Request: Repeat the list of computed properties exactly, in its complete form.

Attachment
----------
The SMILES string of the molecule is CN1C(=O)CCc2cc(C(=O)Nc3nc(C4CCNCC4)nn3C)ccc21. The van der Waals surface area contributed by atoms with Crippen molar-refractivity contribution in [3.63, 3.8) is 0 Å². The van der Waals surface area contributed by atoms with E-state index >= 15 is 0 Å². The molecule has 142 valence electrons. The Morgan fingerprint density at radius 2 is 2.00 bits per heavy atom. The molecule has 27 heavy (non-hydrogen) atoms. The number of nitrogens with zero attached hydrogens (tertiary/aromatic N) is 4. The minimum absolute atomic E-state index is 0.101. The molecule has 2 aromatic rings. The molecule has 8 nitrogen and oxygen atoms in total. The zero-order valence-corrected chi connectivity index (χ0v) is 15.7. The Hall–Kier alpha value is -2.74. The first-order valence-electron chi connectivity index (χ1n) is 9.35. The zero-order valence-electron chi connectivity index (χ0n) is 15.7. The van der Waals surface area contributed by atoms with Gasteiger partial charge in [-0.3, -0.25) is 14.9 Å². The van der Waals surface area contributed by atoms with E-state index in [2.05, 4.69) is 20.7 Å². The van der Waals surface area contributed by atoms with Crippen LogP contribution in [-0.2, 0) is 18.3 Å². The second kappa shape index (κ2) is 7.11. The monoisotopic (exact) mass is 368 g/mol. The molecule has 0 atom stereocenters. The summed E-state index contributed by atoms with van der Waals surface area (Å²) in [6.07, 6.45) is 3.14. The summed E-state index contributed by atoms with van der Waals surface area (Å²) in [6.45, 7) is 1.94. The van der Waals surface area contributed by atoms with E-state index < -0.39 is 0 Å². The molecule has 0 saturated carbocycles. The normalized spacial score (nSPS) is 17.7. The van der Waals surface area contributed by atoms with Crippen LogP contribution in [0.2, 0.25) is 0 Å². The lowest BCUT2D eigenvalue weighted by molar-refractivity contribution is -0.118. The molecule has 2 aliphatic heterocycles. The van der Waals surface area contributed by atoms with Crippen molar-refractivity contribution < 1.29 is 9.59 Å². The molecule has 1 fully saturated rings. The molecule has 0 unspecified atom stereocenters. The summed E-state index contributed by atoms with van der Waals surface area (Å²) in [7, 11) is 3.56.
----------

The SMILES string of the molecule is CN1C(=O)CCc2cc(C(=O)Nc3nc(C4CCNCC4)nn3C)ccc21. The van der Waals surface area contributed by atoms with Crippen molar-refractivity contribution in [3.63, 3.8) is 0 Å². The van der Waals surface area contributed by atoms with E-state index >= 15 is 0 Å². The molecule has 142 valence electrons. The Morgan fingerprint density at radius 2 is 2.00 bits per heavy atom. The molecule has 27 heavy (non-hydrogen) atoms. The number of nitrogens with zero attached hydrogens (tertiary/aromatic N) is 4. The minimum absolute atomic E-state index is 0.101. The molecule has 2 aromatic rings. The molecule has 8 nitrogen and oxygen atoms in total. The zero-order valence-corrected chi connectivity index (χ0v) is 15.7. The Hall–Kier alpha value is -2.74. The first-order valence-electron chi connectivity index (χ1n) is 9.35. The zero-order valence-electron chi connectivity index (χ0n) is 15.7. The van der Waals surface area contributed by atoms with Gasteiger partial charge in [-0.3, -0.25) is 14.9 Å². The van der Waals surface area contributed by atoms with E-state index in [2.05, 4.69) is 20.7 Å². The van der Waals surface area contributed by atoms with Crippen LogP contribution in [-0.2, 0) is 18.3 Å². The second kappa shape index (κ2) is 7.11. The monoisotopic (exact) mass is 368 g/mol. The molecule has 0 atom stereocenters. The summed E-state index contributed by atoms with van der Waals surface area (Å²) in [6.07, 6.45) is 3.14. The summed E-state index contributed by atoms with van der Waals surface area (Å²) in [6.45, 7) is 1.94. The van der Waals surface area contributed by atoms with E-state index < -0.39 is 0 Å². The molecule has 0 saturated carbocycles. The normalized spacial score (nSPS) is 17.7. The van der Waals surface area contributed by atoms with Crippen LogP contribution in [0.2, 0.25) is 0 Å². The lowest BCUT2D eigenvalue weighted by molar-refractivity contribution is -0.118. The molecule has 2 aliphatic heterocycles. The van der Waals surface area contributed by atoms with Crippen molar-refractivity contribution < 1.29 is 9.59 Å². The molecule has 1 fully saturated rings. The molecule has 0 unspecified atom stereocenters. The summed E-state index contributed by atoms with van der Waals surface area (Å²) in [7, 11) is 3.56.